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Clinton presses Republicans to take stand on Trump as rival raises hacked emails


Donald Trump speaks during a campaign rally in Panama City, Florida (AP)

Donald Trump speaks during a campaign rally in Panama City, Florida (AP)

Donald Trump speaks during a campaign rally in Panama City, Florida (AP)

Hillary Clinton has pressed Republicans to take a clear stand on Donald Trump as she tries to capitalise on party divisions since revelation of his predatory comments about women prompted party leaders to abandon him.

The Democratic candidate's campaign manager, John Podesta, said that she will assert at campaign stops that Republicans - particularly those running for office in November - need to clarify their position on Mr Trump.

"Are they with him or are they against him?" Mr Podesta asked.

Mr Trump, meanwhile, highlighted a new batch of hacked Podesta emails published by WikiLeaks, the anti-secrecy group.

At a rally in Florida, he launched a fierce attack on Mrs Clinton and asserted that Mr Podesta's leaked emails show more clearly than ever that the former secretary of state and her family are corrupt.

"It never ends with these people," he said.

He condemned Mrs Clinton on a broad array of issues, including immigration, national defence and international relations, and asserted that official Washington - both Democrats and Republicans in Congress - is committed to protecting special interests rather than the people.

Mr Trump criticised the Justice Department's handling of the probe into Mrs Clinton's email server, claiming there was collusion with the Clintons, and he suggested that both Democrats and Republicans in Congress went along with it.

"Did they make a deal where everybody protects each other in Washington?" Mr Trump asked the crowd in Ocala.

Mr Podesta says the FBI is investigating Russia's possible involvement in the hacking of thousands of his personal emails, raising the extraordinary prospect of a link between Russia and the US presidential election.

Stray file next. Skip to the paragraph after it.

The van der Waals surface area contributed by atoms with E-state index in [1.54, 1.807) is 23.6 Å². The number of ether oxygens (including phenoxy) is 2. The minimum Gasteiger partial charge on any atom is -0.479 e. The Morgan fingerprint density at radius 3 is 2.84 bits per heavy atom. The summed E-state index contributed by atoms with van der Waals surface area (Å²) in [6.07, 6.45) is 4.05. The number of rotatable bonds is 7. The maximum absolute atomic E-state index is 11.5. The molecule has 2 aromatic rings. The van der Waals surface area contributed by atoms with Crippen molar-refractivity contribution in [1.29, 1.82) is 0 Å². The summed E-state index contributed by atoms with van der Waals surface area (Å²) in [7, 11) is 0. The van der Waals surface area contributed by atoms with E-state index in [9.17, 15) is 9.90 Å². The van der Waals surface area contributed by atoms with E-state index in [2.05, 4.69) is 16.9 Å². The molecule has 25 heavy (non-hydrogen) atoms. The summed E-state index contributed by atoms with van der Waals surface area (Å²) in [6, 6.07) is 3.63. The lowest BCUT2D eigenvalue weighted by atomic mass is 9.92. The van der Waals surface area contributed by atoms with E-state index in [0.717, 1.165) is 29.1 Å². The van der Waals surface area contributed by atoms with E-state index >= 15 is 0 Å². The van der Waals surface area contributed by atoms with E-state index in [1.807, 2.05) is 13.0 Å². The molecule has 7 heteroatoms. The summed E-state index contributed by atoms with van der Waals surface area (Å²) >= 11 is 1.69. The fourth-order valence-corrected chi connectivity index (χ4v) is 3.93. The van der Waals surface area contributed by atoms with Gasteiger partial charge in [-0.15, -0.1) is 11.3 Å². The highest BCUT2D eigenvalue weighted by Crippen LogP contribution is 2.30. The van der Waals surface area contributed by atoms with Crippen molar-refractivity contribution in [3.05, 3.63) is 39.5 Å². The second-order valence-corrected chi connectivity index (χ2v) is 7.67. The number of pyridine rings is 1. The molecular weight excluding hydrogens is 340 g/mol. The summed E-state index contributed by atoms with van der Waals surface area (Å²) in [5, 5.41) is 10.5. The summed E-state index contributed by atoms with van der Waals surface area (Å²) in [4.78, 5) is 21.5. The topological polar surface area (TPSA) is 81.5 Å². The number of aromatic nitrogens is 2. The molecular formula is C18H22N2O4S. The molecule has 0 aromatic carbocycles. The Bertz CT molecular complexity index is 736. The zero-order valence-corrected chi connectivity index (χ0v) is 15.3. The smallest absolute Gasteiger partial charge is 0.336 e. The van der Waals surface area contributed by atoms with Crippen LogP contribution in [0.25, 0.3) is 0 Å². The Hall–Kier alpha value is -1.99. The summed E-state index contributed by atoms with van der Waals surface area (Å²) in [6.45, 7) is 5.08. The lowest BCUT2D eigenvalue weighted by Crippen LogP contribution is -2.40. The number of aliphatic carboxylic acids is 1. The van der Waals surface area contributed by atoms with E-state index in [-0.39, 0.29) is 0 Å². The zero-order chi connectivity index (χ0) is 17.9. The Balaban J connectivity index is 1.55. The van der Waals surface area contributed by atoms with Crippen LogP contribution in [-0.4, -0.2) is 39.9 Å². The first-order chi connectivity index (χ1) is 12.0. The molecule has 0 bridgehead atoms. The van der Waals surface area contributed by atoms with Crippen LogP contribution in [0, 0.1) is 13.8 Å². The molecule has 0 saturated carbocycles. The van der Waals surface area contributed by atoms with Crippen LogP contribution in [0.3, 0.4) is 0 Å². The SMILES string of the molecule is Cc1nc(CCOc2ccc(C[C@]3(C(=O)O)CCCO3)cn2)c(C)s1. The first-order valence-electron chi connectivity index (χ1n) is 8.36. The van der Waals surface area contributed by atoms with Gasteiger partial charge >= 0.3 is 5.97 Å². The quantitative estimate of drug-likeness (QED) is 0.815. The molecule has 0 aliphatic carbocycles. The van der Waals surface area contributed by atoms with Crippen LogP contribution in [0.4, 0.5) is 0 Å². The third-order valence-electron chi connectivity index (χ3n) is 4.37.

Mr Podesta also said, without offering proof, that Mr Trump's campaign may have been aware of the hacking in advance.

While acknowledging the evidence was circumstantial, Mr Podesta said the alleged ties could be driven either by Mr Trump's policy positions, which at times echo the Kremlin, or the Republican's "deep engagement and ties with Russian interests in his business affairs".

Longtime Trump adviser Roger Stone flatly denied any such link to Russia, and senior Russian officials denied interfering in the election.

Russian president Vladimir Putin said in Moscow that "hysterics have been whipped up to distract the attention of the American people from the essence of what the hackers released ... For some reason nobody talks about this. They talk about who did it. Is it really that important?"

Previewing Mrs Clinton's planned rallies in Pueblo, Colorado, and Las Vegas, Mr Podesta said even those Republicans who have revoked their support for Mr Trump following revelation of his sexually aggressive comments have "propped him up for a very long time".

One such Republican, Senator Deb Fischer, of Nebraska, reversed herself and said she will support Mr Trump after all.

As party leaders step away from him, Mr Trump is vowing to win the election his own way.

He declared on Fox News on Tuesday night that he is "just tired of non-support" from Republican leaders and "I wouldn't want to be in a foxhole with a lot of these people".

With his campaign floundering and little time to steady it, Mr Trump is reverting to the combative, divisive strategy that propelled him to victory in the Republican primary.

That means attacking every critic - including fellow Republicans.

Those close to Mr Trump suggest it is "open season" on every detractor, regardless of party.

That approach raises questions about the future direction of the Republican Party.

Mr Trump's campaign manager, Kellyanne Conway, said she does not foresee a new political party emerging from the Trump split.

"What I think you do see is a party that has growing pains because it is an expansive party that represents different viewpoints," she said on Fox News.

"So I think this party is very dangerously close to being the party of the elites.

"And yet Donald Trump is really giving voice to the workers ... He's been able to expand the party in many ways."

Mr Trump is striking hard at House Speaker Paul Ryan, who told Republicans on Monday he will no longer campaign for Mr Trump with four weeks to go before Election Day.

"I don't want his support, I don't care about his support," Mr Trump said.

"I wouldn't want to be in a foxhole with a lot of these people, that I can tell you, including Ryan. By the way, including Ryan, especially Ryan."